Born in South Dakota and a graduate of George Washington University (B.A. 1937, M.A. 1941), Frances (Humphrey) Howard (1914-2002) was special assistant to Eleanor Roosevelt in the Office of Civilian Defense (1941-1942), a consultant to UNESCO, and organizer of the first United Nations people-to-people tour of Europe (1957). Following the death of her husband, I. Ray Howard, she served as a foreign service officer in the Agency for International Development (1960-1968) where she was director of the Special Project Branch in the Office of the War on Hunger. After resigning in 1968 in order to campaign for her brother, Hubert Humphrey, Howard returned to public service, serving as chief liaison officer for voluntary health programs in the U.S. Dept. of Health, Education, and Welfare (1969-1970), and as liaison between the National Library of Medicine and other federal agencies. She served on numerous boards in the Washington, D.C. area, and received many awards recognizing her five decades of public service.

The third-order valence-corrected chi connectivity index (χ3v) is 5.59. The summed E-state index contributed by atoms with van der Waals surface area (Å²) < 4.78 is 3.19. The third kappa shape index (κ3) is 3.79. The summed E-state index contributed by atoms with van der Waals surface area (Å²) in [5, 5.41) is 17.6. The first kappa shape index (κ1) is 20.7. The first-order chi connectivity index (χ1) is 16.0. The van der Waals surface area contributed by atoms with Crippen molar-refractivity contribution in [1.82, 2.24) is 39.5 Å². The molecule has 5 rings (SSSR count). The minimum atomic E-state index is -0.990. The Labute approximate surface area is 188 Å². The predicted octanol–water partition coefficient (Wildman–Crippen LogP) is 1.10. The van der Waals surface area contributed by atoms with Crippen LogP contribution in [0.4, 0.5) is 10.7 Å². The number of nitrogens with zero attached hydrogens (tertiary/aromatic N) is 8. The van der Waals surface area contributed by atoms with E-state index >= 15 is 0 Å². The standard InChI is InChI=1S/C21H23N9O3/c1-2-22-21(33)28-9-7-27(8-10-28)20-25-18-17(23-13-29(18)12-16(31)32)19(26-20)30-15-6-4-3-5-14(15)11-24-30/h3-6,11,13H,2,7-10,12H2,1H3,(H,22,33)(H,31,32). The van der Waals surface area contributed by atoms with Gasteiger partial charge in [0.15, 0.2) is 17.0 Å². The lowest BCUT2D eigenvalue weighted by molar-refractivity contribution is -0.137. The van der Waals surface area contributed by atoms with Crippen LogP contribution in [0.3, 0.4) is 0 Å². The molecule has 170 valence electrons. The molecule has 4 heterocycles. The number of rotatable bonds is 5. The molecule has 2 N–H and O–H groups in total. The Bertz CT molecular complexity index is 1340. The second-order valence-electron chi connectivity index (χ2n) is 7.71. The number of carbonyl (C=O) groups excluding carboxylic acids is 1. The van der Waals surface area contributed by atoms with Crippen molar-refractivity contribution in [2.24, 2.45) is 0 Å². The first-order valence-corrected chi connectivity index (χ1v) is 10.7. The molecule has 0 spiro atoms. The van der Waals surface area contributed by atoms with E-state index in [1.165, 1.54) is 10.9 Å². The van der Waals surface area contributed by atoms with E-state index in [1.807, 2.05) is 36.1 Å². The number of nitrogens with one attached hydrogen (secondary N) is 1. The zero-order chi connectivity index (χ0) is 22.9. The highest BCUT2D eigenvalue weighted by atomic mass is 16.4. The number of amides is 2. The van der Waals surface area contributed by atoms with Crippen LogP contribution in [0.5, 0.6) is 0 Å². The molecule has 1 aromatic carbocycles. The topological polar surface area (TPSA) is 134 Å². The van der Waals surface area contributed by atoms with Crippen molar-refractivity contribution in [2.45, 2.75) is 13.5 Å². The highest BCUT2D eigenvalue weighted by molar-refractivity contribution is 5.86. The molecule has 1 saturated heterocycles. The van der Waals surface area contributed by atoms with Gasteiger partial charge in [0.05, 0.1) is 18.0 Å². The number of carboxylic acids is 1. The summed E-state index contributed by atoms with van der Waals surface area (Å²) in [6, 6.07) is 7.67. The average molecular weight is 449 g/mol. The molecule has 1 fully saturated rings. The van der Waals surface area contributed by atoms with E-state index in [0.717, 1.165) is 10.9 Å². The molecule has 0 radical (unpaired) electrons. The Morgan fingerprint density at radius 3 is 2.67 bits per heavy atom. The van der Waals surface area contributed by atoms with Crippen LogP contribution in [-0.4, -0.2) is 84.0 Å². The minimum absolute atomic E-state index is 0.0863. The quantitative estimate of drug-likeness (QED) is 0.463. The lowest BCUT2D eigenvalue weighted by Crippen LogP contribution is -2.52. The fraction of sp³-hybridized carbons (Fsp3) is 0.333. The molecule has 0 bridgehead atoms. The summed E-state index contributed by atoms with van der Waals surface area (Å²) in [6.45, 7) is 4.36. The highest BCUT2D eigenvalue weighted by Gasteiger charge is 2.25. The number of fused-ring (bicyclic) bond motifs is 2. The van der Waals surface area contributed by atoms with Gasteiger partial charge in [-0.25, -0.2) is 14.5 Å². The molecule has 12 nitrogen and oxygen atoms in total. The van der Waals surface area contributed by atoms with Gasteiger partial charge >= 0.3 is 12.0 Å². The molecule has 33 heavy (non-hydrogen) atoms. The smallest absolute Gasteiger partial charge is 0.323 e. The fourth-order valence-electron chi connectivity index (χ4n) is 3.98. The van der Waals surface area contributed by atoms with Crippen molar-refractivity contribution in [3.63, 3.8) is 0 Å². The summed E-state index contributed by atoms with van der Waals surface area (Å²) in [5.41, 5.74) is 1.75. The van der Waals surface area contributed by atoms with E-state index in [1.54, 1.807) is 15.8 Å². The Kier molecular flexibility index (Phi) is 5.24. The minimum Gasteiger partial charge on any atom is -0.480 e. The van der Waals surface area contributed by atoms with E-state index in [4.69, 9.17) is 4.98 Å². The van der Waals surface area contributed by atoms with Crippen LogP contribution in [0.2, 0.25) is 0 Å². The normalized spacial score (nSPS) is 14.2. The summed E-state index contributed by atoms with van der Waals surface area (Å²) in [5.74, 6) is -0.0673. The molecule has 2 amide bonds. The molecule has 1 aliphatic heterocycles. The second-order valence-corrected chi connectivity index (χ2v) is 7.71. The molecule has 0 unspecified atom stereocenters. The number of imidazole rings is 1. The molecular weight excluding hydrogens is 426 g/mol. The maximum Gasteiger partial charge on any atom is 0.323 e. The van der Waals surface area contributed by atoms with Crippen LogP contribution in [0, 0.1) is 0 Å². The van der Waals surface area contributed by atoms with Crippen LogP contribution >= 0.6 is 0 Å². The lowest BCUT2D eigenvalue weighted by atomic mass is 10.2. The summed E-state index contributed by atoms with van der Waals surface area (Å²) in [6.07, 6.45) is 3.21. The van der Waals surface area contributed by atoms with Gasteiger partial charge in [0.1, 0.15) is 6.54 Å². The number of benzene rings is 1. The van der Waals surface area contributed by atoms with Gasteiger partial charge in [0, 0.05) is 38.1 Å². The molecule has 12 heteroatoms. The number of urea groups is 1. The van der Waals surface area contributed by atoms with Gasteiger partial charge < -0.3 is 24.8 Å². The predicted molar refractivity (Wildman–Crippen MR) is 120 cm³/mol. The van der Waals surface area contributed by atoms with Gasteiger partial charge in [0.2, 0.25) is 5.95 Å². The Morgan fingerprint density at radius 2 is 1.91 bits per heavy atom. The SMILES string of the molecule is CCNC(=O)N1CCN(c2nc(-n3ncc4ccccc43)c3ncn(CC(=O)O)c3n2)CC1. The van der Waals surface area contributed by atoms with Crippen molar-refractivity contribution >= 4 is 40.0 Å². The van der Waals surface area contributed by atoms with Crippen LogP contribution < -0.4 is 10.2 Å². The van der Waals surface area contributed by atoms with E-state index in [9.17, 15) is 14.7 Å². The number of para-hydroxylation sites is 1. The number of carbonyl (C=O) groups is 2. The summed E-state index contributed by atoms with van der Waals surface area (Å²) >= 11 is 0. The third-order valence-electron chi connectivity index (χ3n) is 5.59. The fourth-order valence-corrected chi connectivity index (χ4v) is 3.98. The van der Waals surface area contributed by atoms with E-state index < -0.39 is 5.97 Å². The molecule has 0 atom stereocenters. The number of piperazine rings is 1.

From the guide to the Papers, 1928-2002, (Schlesinger Library, Radcliffe Institute)